M. Easter, K. Paustian, K. Killian, S. Williams, T. Feng, R. Al-Adamat, N.H. Batjes, M. Bernoux, T. Bhattacharyya, C.C. Cerri, C.E.P. Cerri, K. Coleman, P. Falloon, C. Feller, P. Gicheru, P. Kamoni, E. Milne, D.K. Pal, D.S. Powlson, Z. Rawajfih, M. Sessay, S. Wokabi (2007). The GEFSOC soil carbon modelling system: A tool for conducting regional-scale soil carbon inventories and assessing the impacts of land use change on soil carbon. 122 (1): 13-25

ABSTRACT: The GEFSOC soil carbon modelling system was built to provide interdisciplinary teams of scientists, natural resource managers and policy analysts (who have the appropriate computing skills) with the necessary tools to conduct regional-scale soil carbon (C) inventories. It allows users to assess the effects of land use change on soil organic C (SOC) stocks, soil fertility and the potential for soil C sequestration. The tool was developed in conjunction with case-studies of land use and management impacts on SOC in Brazil, Jordan, Kenya and India, which represent a diversity of land use and land management patterns and are countries where sustaining soil organic matter and fertility for food security is an on-going problem. The tool was designed to run using two common desktop computers, connected via a local area network. It utilizes open-source software that is freely available. All new software and user interfaces developed for the tool are available in an open source environment allowing users to examine system details, suggest improvements or write additional modules to interface with the system. The tool incorporates three widely used models for estimating soil C dynamics: (1) the Century ecosystem model; (2) the RothC soil C decomposition model; and (3) the Intergovernmental Panel on Climate Change (IPCC) method for assessing soil C at regional scales. The tool interacts with a Soil and Terrain Digital Database (SOTER) built for the specific country or region the user intends to model. A demonstration of the tool and results from an assessment of land use change in a sample region of North America are presented.

R. A. Houghton, F. Hall, S. J. Goetz (2009). Importance of biomass in the global carbon cycle. Journal of Geophysical Research 114 (G00E03): doi:10.1029/2009JG000935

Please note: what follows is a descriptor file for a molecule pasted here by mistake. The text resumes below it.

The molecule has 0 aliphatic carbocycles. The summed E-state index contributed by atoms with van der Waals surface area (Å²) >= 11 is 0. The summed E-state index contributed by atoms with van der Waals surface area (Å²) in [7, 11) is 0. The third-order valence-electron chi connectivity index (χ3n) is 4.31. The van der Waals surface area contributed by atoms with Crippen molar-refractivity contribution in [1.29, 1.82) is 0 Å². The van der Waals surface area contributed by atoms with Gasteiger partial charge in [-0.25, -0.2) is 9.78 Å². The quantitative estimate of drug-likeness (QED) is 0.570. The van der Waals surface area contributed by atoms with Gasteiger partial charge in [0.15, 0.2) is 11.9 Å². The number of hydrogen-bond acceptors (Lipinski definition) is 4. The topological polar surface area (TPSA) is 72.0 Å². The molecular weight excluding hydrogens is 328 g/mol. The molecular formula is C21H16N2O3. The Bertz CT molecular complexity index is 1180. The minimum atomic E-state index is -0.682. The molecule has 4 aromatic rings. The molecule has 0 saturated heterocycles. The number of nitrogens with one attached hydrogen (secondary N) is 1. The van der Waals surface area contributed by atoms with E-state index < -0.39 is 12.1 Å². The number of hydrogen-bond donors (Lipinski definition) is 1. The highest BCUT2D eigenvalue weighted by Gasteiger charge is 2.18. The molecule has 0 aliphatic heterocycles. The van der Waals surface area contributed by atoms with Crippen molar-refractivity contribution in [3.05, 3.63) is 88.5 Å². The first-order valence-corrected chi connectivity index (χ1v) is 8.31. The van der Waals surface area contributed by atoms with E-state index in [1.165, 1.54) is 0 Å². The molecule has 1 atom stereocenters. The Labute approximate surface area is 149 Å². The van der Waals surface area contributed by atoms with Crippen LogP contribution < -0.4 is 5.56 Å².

ABSTRACT: Our knowledge of the distribution and amount of terrestrial biomass is based almost entirely on ground measurements over an extremely small, and possibly biased sample, with many regions still unmeasured. Our understanding of changes in terrestrial biomass is even more rudimentary, although changes in land use, largely tropical deforestation, are estimated to have reduced biomass, globally. At the same time, however, the global carbon balance requires that terrestrial carbon storage has increased, albeit the exact magnitude, location, and causes of this residual terrestrial sink are still not well quantified. A satellite mission capable of measuring aboveground woody biomass could help reduce these uncertainties by delivering three products. First, a global map of aboveground woody biomass density would halve the uncertainty of estimated carbon emissions from land use change. Second, an annual, global map of natural disturbances could define the unknown but potentially large proportion of the residual terrestrial sink attributable to biomass recovery from such disturbances. Third, direct measurement of changes in aboveground biomass density (without classification of land cover or carbon modeling) would indicate the magnitude and distribution of at least the largest carbon sources (from deforestation and degradation) and sinks (from woody growth). The information would increase our understanding of the carbon cycle, including better information on the magnitude, location, and mechanisms responsible for terrestrial sources and sinks of carbon. This paper lays out the accuracy, spatial resolution, and coverage required for a satellite mission that would generate these products.